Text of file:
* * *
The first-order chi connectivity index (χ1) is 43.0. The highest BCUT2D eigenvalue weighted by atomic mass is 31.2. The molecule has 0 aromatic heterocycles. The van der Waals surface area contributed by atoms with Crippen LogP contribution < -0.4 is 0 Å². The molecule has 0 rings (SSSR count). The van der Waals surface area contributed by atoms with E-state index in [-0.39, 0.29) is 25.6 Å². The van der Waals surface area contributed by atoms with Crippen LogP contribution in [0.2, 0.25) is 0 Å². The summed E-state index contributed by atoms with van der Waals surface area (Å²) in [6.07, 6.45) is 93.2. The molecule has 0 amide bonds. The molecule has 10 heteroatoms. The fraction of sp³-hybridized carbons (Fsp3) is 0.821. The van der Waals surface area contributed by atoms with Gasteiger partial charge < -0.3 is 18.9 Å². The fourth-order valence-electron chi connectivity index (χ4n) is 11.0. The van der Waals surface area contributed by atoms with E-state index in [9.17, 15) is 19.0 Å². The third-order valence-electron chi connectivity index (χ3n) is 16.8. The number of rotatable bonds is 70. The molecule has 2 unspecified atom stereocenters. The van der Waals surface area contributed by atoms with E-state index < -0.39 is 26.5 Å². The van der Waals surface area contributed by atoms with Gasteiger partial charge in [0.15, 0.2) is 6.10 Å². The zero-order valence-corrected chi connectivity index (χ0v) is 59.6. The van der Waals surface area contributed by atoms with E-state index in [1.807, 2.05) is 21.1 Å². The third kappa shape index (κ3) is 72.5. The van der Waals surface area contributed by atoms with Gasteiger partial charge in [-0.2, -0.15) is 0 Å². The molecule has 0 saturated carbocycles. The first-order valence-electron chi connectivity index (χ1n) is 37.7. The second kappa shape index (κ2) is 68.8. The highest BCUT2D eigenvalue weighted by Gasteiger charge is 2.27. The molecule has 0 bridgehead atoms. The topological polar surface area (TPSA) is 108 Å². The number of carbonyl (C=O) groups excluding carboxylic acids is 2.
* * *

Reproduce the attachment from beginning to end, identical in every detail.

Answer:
The first-order chi connectivity index (χ1) is 43.0. The highest BCUT2D eigenvalue weighted by atomic mass is 31.2. The molecule has 0 aromatic heterocycles. The van der Waals surface area contributed by atoms with Crippen LogP contribution < -0.4 is 0 Å². The molecule has 0 rings (SSSR count). The van der Waals surface area contributed by atoms with E-state index in [-0.39, 0.29) is 25.6 Å². The van der Waals surface area contributed by atoms with Crippen LogP contribution in [0.2, 0.25) is 0 Å². The summed E-state index contributed by atoms with van der Waals surface area (Å²) in [6.07, 6.45) is 93.2. The molecule has 0 amide bonds. The molecule has 10 heteroatoms. The fraction of sp³-hybridized carbons (Fsp3) is 0.821. The van der Waals surface area contributed by atoms with Gasteiger partial charge < -0.3 is 18.9 Å². The fourth-order valence-electron chi connectivity index (χ4n) is 11.0. The van der Waals surface area contributed by atoms with E-state index in [9.17, 15) is 19.0 Å². The third-order valence-electron chi connectivity index (χ3n) is 16.8. The number of rotatable bonds is 70. The molecule has 2 unspecified atom stereocenters. The van der Waals surface area contributed by atoms with E-state index < -0.39 is 26.5 Å². The van der Waals surface area contributed by atoms with Gasteiger partial charge in [0.15, 0.2) is 6.10 Å². The zero-order valence-corrected chi connectivity index (χ0v) is 59.6. The van der Waals surface area contributed by atoms with E-state index in [1.807, 2.05) is 21.1 Å². The third kappa shape index (κ3) is 72.5. The van der Waals surface area contributed by atoms with Gasteiger partial charge in [-0.2, -0.15) is 0 Å². The molecule has 0 saturated carbocycles. The first-order valence-electron chi connectivity index (χ1n) is 37.7. The second kappa shape index (κ2) is 68.8. The highest BCUT2D eigenvalue weighted by Gasteiger charge is 2.27. The molecule has 0 bridgehead atoms. The topological polar surface area (TPSA) is 108 Å². The number of carbonyl (C=O) groups excluding carboxylic acids is 2.